Discipleship was not a new concept started in the ministry of Jesus. Rabbis and even other cultures had disciples long before Jesus chose the twelve. Still, there was something different about the way Jesus approached discipleship. In his book, The Complete Book of Discipleship, Bill Hull writes about four ways that Jesus’ way of doing discipleship was unique.
 
• It was unique in who He chose. He chose observant Jews who were tradesmen. Jesus did not seek out the most educated or the religious leadership to be disciples. He chose average people in normal jobs who had a love for God and keeping His commands.
 
• It was uniquely based on friendship and common respect. As the disciples of Jesus took on the next generation of disciples, it was not to take on a role of importance for themselves. The focus is always on Jesus.
 
• It was unique because it redefined disciple. A disciple of Jesus is not just a student or a follower. A disciple of Jesus is someone who commits to follow Jesus and learn as part of a community of disciples. Being His disciples means being accountable to another disciple and encouraging one another as we follow Him together.
 
• It was unique in how we should apply it now. The pattern we see in the discipleship that Jesus taught is one that we should be following today. Jesus calls us to be disciples who work along other disciples to make more disciples. It’s the way the church was always intended to grow and mature.
 
Jesus chose regular people just like us to spread His story across the entire world. And it worked! It can continue happening today as we point more people toward Him and help each other to follow His example.
 
Brian
 
Go therefore and make disciples of all nations, baptizing them in the name of the Father and of the Son and of the Holy Spirit, teaching them to observe all that I have commanded you. And behold, I am with you always, to the end of the age.” – Matthew 28:19-20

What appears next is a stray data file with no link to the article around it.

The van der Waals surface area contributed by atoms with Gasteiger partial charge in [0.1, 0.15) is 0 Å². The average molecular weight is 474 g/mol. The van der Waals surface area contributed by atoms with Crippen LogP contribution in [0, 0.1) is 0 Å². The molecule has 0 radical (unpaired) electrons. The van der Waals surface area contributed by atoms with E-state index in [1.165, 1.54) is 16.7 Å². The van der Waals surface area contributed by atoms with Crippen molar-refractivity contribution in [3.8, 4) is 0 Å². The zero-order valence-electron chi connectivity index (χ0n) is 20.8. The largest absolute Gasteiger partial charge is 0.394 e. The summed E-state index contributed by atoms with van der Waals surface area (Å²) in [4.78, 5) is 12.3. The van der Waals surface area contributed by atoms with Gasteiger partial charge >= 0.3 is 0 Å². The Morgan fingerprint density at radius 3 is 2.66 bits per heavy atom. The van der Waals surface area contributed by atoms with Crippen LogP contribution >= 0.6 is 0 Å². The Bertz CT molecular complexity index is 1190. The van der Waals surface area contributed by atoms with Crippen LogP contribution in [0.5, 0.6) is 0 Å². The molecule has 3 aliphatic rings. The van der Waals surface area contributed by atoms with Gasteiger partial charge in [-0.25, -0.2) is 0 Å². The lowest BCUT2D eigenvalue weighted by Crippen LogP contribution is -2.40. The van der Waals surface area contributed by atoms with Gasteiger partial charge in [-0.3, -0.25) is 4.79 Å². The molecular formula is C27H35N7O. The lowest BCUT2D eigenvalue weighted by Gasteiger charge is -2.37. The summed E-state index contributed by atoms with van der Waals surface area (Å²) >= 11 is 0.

To Love and Obey

As is sometimes the case, our Sunday morning series and Wednesday night auditorium class crossed paths recently with a topic that is found throughout scripture: love. We talked about love as a fruit of the spirit two weeks ago on Sunday morning, and 1 John has come back to the topic multiple times in our Wednesday night study. This week love for God and obedience to Him are connected in 1 John 5.
 
We know that the greatest commands are to love God and love people, but we often forget a third kind of love that is taught in scripture. In his book, Conformed to His Image, Kenneth Boa writes about what the spiritual life of a Christian should look like. He talks about love in terms of relational spirituality, and he breaks it down into three basic categories we find in the Bible.
 
1. Loving God Completely. A big part of this is obedience, as we discussed in class Wednesday night. Boa explains why it makes sense that this obedience is directly connected to our love for God and His love for us. “As we grow to know and love God, we learn that we can trust His character, promises and precepts. Whenever He asks us to avoid something, it is because He knows that it is not in our best interests. And whenever He asks us to do something, it is always because it will lead to greater good. If we are committed to following hard after God, we must do the things he tells us to do. But the risk of obedience is that it will often make no sense to us at the time.”
 
2. Loving Ourselves Correctly. We often miss this step when Jesus tells us in Matthew 22:39 to “Love your neighbor as yourself.” We focus on the loving our neighbor part, but we have to remember that we should also love ourselves. In his book, Boa describes what the Bible teaches about self-love in this way: “Loving ourselves correctly means seeing ourselves as God sees us.” God sees us realistically, but He also sees us as children He loves who have been set free because of His Son.
 
3. Loving Others Compassionately. We should not only see ourselves as God sees us, we need to see others as He sees them. 1 John 5 reminds us that the way we show this love is part of our testimony about God. Boa echoes the words of John. “Our faith in the work Christ accomplished for us in the past and our hope of the future completion of this work when we see Him are demonstrated in the present through the choices and works of love. The more we love God, the more we will express His transcendent love in others-centered deeds of kindness and goodness.”
 
Let’s all take every opportunity to love and obey God this week.
 
– Brian
 
Beloved, let us love one another, for love is from God, and whoever loves has been born of God and knows God. – 1 John 4:7